Concomitant with the progress of the labor movement in membership and prestige the bourgeoisie continued its struggle against the New Deal and the unions. This was accentuated as the “depression” was magically transformed into the “recession” and some measure of “prosperity” was restored. The organized workers fought back persistently and continued the extension of their organizing drives. But the course of world events disturbed “the American Dream” and the utopian hopes of the labor leadership. War clouds appeared on the horizon and “recovery” through the forty-hour week, collective bargaining, “premium pay,” minimum wages, burning the wheat and killing the pigs, was turned into “recovery” through the forty-eight and sixty-hour week, the abolition of collective bargaining, job stabilization, maximum wages, taking away the right to strike and the elimination of “fair competition.” The subsidies were still there, only bigger. The profits were there, but huge beyond compare, even after the taxes went higher than ever before. The big bourgeoisie which had allegedly been driven from the temple in 1933–35, appeared again in full view, and in total control of the government.
The drive began to unify the nation behind the “war effort.” The labor leaders responded to this call, which they described as the call of “our government.” The CIO devised the slogan of “Victory Through Equality of Sacrifice.” They and their friends among the dwindling New Dealers fought for the retention of all the fundamental New Deal measures and legislation. What they did not know was that the real spirit and essence of the New Deal was being retained. The essence of the New Deal was “planning” for the salvation of capitalism in a period of decline extremely alarming to the bourgeoisie. We have already quoted Roosevelt on the NRA: “This is not a law to foment discord and will not be administered as such.” At a time when the bourgeoisie is facing a life-and-death struggle with a foreign imperialism, to administer the New Deal as was the custom during peacetime would “foment discord,” in the eyes of the bourgeoisie and its government.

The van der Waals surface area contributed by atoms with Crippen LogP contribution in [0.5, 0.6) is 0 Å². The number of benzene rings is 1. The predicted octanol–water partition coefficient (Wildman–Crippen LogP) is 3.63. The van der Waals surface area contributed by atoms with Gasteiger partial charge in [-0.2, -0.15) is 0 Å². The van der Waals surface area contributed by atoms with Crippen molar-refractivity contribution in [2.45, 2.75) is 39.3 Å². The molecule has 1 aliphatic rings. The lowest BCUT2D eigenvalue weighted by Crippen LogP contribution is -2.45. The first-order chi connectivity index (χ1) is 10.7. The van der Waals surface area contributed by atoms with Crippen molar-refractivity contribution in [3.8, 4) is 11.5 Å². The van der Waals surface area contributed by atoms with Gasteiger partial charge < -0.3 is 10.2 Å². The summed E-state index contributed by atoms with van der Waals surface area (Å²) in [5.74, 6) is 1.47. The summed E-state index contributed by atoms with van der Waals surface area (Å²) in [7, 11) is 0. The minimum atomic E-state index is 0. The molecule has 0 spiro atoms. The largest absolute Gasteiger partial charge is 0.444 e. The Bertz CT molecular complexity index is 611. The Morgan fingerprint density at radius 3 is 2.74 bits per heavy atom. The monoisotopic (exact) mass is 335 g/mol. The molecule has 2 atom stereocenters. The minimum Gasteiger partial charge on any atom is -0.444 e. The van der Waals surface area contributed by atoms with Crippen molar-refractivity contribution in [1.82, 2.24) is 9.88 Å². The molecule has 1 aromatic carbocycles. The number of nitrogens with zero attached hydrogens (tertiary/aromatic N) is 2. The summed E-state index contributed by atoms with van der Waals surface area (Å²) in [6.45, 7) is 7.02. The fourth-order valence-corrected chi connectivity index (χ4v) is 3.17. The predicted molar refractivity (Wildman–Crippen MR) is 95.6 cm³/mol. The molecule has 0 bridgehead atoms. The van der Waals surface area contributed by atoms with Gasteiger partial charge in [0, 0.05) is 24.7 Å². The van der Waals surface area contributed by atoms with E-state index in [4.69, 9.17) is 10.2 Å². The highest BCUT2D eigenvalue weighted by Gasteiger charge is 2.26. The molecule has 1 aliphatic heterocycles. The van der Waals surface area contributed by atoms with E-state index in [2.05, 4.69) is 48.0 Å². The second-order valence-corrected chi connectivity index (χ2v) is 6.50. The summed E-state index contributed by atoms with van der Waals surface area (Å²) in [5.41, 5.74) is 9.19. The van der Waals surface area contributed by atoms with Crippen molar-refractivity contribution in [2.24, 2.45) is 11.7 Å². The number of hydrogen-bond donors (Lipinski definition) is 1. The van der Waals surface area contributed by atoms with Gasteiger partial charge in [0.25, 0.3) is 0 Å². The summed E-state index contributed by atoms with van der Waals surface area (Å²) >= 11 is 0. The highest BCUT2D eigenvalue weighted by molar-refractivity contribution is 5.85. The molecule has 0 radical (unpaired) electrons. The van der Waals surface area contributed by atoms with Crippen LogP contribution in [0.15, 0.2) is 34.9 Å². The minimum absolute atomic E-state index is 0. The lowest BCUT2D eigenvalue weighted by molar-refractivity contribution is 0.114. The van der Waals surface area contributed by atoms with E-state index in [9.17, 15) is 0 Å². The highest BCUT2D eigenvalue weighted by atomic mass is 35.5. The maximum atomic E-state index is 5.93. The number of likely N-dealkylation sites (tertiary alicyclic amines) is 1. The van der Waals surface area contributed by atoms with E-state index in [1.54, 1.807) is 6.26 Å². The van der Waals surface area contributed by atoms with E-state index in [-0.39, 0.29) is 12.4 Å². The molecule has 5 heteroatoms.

Furthermore, it must be emphasized again that the ruling class, in a period of capitalist decline especially, will not worry overmuch about how “recovery” is effected. They do not put all of their eggs into one basket, neither are they committed to the use of the same basket from period to period. They have many avenues of approach to the maintenance of their monopoly, prestige and profits. At one period it is a New Deal, at another it is imperialist war. The fact that they do not have control over the course of history, or that they cannot have control over the course of history, or that they cannot predict without error does not deter them from seizing on events and using them for their own class interests, whether in war or peace. The profits accruing from the manufacture of munitions are no less profits than those flowing in from peacetime monopoly or New Deal plowing under of cotton.
An outstanding feature of the past ten years of the labor movement with all its ups and downs has been the persistent militancy of the proletariat. True, its militancy has been dampened since the outbreak of the war and under the betrayals of the trade union bureaucracy, but no one can say that the working class in the United States has capitulated. No matter what one’s ideas and opinions may be about “this being a period of reaction,” this fuzzy saying cannot be interpreted to mean that the proletariat is or should be quiescent. The numerous strikes, especially those after the declaration of war, give the lie to any such declaration.